June 21, 2011
The perfunctory rubber stamp has been given by the NHL's Board of Governors: The Atlanta Thrashers are dead; long live the Winnipeg and/or Manitoba … we'll get back to you on the name.
The League's Board of Governors gave its stamp of approval for the sale and relocation of the Atlanta Thrashers to the group from Winnipeg at its meeting in midtown Manhattan on Tuesday.
It's the first franchise relocation in the NHL since 1997, when the Hartford Whalers became the Carolina Hurricanes. True North Sports and Entertainment purchased the club from the Atlanta Spirit group for a reported $170 million and paid the NHL a $60 million relocation fee to move the team to Winnipeg, which hasn't been an NHL city since the Jets left for Phoenix after the 1995-96 season.
From the NHL, a statement from Gary Bettman:
"We deeply regret that Atlanta's ownership was unable to secure local partners after exhausting every option and alternative," Commissioner Gary Bettman said. "At the same time, we are delighted that NHL hockey is returning to Winnipeg and to a fan-base that already is showing so much support for its team. We congratulate Mark Chipman, David Thomson and True North on their patience, their preparation and their professionalism, and we look forward to the start of a new era for the franchise."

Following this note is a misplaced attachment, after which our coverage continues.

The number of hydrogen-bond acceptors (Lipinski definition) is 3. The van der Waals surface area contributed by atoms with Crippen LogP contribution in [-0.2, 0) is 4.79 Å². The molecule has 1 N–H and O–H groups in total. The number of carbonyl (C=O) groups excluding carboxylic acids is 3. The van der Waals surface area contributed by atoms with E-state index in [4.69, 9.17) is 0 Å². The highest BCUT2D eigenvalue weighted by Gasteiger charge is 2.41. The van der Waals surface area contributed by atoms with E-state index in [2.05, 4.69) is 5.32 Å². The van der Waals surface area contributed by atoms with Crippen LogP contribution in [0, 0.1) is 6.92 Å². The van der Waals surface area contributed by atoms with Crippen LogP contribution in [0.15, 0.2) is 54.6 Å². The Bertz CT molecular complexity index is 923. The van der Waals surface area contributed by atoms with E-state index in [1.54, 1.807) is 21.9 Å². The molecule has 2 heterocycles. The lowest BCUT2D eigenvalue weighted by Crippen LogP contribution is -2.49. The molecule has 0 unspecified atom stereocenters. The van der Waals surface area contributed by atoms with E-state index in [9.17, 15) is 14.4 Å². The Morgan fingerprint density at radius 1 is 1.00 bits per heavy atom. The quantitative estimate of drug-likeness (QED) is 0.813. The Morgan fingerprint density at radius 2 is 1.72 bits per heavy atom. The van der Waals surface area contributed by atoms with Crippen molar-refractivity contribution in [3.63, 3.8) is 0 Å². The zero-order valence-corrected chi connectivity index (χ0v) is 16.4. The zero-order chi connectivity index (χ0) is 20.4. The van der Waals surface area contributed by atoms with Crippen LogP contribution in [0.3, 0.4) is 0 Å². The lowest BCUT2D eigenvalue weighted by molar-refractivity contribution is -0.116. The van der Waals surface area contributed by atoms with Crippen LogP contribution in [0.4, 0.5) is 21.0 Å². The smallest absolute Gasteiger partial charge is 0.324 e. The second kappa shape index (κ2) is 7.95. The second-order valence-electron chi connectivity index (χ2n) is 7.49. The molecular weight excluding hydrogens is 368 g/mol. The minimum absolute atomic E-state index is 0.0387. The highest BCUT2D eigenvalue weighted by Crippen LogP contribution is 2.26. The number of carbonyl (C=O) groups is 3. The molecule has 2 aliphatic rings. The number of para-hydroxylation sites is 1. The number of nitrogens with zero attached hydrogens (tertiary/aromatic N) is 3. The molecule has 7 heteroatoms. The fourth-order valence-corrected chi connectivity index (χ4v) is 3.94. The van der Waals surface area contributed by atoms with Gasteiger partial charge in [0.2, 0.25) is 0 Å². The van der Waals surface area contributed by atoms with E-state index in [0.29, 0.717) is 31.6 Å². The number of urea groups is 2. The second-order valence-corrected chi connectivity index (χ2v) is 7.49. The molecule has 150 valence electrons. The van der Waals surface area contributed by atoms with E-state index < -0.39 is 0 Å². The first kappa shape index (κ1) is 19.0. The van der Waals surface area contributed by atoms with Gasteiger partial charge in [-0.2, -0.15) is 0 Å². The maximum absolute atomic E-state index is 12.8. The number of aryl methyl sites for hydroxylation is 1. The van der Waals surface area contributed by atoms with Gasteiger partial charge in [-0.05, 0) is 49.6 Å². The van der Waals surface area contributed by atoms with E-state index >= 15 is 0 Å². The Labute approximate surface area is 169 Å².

As expected, the NHL has shifted the contents of its Thrashers page over to a "Winnipeg" NHL site.
"We are very honoured by the NHL Board of Governors' unanimous decision today," said Mark Chipman, chairman of the board of True North Sports & Entertainment. "We know that the fans of this province have an appetite for NHL hockey that is rivalled by few in the league and intend to work very hard to make Manitobans proud of our franchise for years to come."
Congratulations to Winnipeg, whose wait is officially over.
Condolences to Atlanta fans like Hildy Mac, who posted the following tribute to the Thrashers over on Bird Watchers Anonymous:
I'd like to say thank you to the Thrashers organization for giving Atlanta eleven years of the greatest sport on earth. Thank you for getting teenagers interested in it in 1999, and thank you for letting them get their own children into hockey today. Thank you for the chance to grow the game here in the South - where many feel that it doesn't belong. It does, very much so, because hockey belongs where people who love the game are. It's just apparent that the Atlanta Spirit Group, LLC doesn't love the game, doesn't understand the nuances or the rules of the sport - and doesn't understand the community impact.
Meanwhile, we're just beginning to understand the community impact the return of the NHL will have in Winnipeg. The first day those new sweaters go on sale … well, it's hard to say any retail feat is impressive after they already sold out their building in, like, four minutes.